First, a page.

Your post have the information that is help full and very informative. I would like you to keep up the good work you know how to make your post understandable for most of the people.
    Thumbs up and Thanks.

  2. Survi Gopal says:

    Excellent post Carisa! There is a wealth of information here. Keep up the good work. Love reading your posts!

  3. MJ says:

    Thanks so much for sharing. I have only had my iPad for 5 weeks. I have so much to learn.

  4. Hi,

    Indeed a great post :-)

    I would like to recommend out award winning app – Faces iMake to inspire an important issue – Creativity

    Here are two great example of using it in the classroom –

    http://klechleiter.blogspot.com/2012/02/faces-imake-and-descriptive-writing.html
    http://splatsscrapsandglueblobs.blogspot.com/2012/02/oh-faces-imake-with-3rd-graders.html

    Thank you
    Eyal
    Founder
    iMagine machine™

  5. Daniel says:

    Really like the post very informative. I agree that some of the apps out there are great for kids, but recently I saw my nephew of 3 years old playing this very interactive and educational music apps. I find it very interesting and I think it deserves a mention too.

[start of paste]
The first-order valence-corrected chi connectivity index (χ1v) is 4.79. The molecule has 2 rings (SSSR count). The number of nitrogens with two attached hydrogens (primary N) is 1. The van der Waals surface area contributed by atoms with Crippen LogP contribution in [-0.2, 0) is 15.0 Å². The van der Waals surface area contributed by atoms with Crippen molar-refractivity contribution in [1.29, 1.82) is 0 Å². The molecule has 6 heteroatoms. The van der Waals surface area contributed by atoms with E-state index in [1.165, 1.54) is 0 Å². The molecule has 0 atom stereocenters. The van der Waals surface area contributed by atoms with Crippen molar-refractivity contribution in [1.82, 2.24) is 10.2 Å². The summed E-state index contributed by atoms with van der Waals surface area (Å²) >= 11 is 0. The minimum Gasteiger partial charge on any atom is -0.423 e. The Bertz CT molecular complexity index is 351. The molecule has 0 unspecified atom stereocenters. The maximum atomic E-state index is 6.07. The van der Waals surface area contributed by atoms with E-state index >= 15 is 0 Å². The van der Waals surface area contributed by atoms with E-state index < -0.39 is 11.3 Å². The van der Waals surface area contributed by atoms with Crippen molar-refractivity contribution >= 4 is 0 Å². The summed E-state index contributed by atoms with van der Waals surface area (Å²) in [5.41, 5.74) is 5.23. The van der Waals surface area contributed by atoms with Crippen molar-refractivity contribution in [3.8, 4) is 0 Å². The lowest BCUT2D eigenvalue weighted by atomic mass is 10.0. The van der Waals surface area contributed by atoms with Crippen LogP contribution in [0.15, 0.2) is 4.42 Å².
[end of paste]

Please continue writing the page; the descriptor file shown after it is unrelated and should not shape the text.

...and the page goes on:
It’s call “a jazzy day” and this is their website
    http://themelodybook.com/a-jazzy-day/

    Enjoy,

    Daniel

  6. Julie McKown says:

    I love this post, it is so informative and right up my alley! Thank you for sharing this information. I am an Reading Teacher for K-2 and would love to incorporate an iPad into my instruction with my small groups. Unfortunately with our school budget, I don’t have one. So until I get my hands on one, I am just soaking up all the information I can about great early literacy apps!
    Thanks again!

  7. Cindy says:

    Thank you so much for taking the time to share what you have learned about working with children of varying skill levels. I truly appreciate your insight into which apps you and they found most effective and enjoyable. It’s tough navigating iTunes without some guidance such as your posting. What a lucky class to have you as a volunteer Mom!